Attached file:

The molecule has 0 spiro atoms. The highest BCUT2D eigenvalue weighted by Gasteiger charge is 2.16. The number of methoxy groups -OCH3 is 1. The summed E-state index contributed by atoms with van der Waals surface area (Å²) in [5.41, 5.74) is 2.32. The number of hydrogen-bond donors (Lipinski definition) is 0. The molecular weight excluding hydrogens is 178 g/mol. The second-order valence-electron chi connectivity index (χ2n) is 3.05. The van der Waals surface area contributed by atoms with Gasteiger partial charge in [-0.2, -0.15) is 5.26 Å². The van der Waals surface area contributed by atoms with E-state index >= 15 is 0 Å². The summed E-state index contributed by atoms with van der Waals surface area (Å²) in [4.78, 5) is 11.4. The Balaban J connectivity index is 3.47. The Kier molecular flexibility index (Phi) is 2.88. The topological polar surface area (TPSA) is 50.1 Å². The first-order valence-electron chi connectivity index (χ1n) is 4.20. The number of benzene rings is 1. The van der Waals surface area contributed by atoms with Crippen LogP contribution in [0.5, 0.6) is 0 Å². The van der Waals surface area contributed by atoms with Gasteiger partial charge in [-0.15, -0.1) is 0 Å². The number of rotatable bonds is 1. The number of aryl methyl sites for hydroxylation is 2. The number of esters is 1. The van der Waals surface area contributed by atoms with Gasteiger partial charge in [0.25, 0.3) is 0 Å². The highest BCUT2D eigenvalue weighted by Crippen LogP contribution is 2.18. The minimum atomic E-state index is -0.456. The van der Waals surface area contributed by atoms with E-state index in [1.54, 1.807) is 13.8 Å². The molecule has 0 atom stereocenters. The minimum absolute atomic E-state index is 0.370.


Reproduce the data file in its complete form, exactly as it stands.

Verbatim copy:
The molecule has 0 spiro atoms. The highest BCUT2D eigenvalue weighted by Gasteiger charge is 2.16. The number of methoxy groups -OCH3 is 1. The summed E-state index contributed by atoms with van der Waals surface area (Å²) in [5.41, 5.74) is 2.32. The number of hydrogen-bond donors (Lipinski definition) is 0. The molecular weight excluding hydrogens is 178 g/mol. The second-order valence-electron chi connectivity index (χ2n) is 3.05. The van der Waals surface area contributed by atoms with Gasteiger partial charge in [-0.2, -0.15) is 5.26 Å². The van der Waals surface area contributed by atoms with E-state index >= 15 is 0 Å². The summed E-state index contributed by atoms with van der Waals surface area (Å²) in [4.78, 5) is 11.4. The Balaban J connectivity index is 3.47. The Kier molecular flexibility index (Phi) is 2.88. The topological polar surface area (TPSA) is 50.1 Å². The first-order valence-electron chi connectivity index (χ1n) is 4.20. The number of benzene rings is 1. The van der Waals surface area contributed by atoms with Crippen LogP contribution in [0.5, 0.6) is 0 Å². The van der Waals surface area contributed by atoms with Gasteiger partial charge in [-0.15, -0.1) is 0 Å². The number of rotatable bonds is 1. The number of aryl methyl sites for hydroxylation is 2. The number of esters is 1. The van der Waals surface area contributed by atoms with Gasteiger partial charge in [0.25, 0.3) is 0 Å². The highest BCUT2D eigenvalue weighted by Crippen LogP contribution is 2.18. The minimum atomic E-state index is -0.456. The van der Waals surface area contributed by atoms with E-state index in [1.54, 1.807) is 13.8 Å². The molecule has 0 atom stereocenters. The minimum absolute atomic E-state index is 0.370.